A Gravitational Wave Science Blog from LIGO-India
Why Gravity Matters?
Back in 1916, while proposing the General Theory of Relativity, Einstein already predicted the existence of Gravitational Waves (GW). It took us a century to attain the technological advances to directly detect these tiny ripples in spacetime. The discovery by the LIGO-Virgo collaboration led to the Nobel prize in Physics in 2017 being awarded to Rainer Weiss, Kip Thorne and Barry Barish for this ground-breaking achievement, which opened up an entirely new window into the invisible Universe. Ever since, ever more surprising events are being observed in the Gravitational Wave sky, with the discovery of new compact objects that enrich our knowledge of extreme Physics.
As we look forward to the next generation of Gravitational Wave observatories such as the upcoming LIGO-India detector, we need now more than ever a global platform to share our current understanding of the Gravitational Wave science, to mentor and foster a skilled and informed generation of students who will be able to harness the potential of the vast pool of data rich in Science that will soon be available.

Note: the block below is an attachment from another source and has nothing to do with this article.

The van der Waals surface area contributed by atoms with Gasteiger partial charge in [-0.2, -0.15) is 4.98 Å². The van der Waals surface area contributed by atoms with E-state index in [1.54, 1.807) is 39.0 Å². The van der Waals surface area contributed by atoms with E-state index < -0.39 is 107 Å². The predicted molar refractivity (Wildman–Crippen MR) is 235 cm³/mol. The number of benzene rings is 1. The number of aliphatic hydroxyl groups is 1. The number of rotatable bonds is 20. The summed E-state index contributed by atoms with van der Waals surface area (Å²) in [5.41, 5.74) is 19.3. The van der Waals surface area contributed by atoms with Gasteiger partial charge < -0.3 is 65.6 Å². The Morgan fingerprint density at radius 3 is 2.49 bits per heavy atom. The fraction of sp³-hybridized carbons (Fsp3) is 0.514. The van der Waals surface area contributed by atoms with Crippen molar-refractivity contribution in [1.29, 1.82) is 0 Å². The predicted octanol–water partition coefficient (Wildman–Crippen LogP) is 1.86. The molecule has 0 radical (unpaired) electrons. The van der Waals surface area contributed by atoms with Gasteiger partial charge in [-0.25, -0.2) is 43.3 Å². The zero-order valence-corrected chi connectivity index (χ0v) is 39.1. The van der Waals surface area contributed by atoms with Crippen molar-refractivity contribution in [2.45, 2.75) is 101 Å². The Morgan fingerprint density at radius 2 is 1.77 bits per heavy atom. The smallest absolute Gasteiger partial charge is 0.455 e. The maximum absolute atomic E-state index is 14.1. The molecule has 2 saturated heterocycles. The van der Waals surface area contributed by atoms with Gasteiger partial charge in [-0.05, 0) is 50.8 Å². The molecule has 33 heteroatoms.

What it's all about..
On the fifth anniversary of the first direct detection of Gravitational Waves GW150914, LIGO India announced the launch of the online student blog "Gravity Matters".
Watch this space & follow our social media sites to learn about GW Science, follow news about our upcoming events, listen to our podcast & much more! Check out the teaser video for a sneak preview..
A GW Science Blog
Click on any image below
Black holes have inspired versatile fields, including SciArt! For the Black Hole Week (12-16 Apr) we… Read more
For the Black Hole week (12-16 April) LIGO-India pays a tribute to those Indian scientists whose… Read more
Disclaimer: The views and opinions expressed in these 'Gravity Matters' blog webpages are those of the authors and do not necessarily reflect the official policy or position of LIGO-India, any other agency, organisation, employer or company.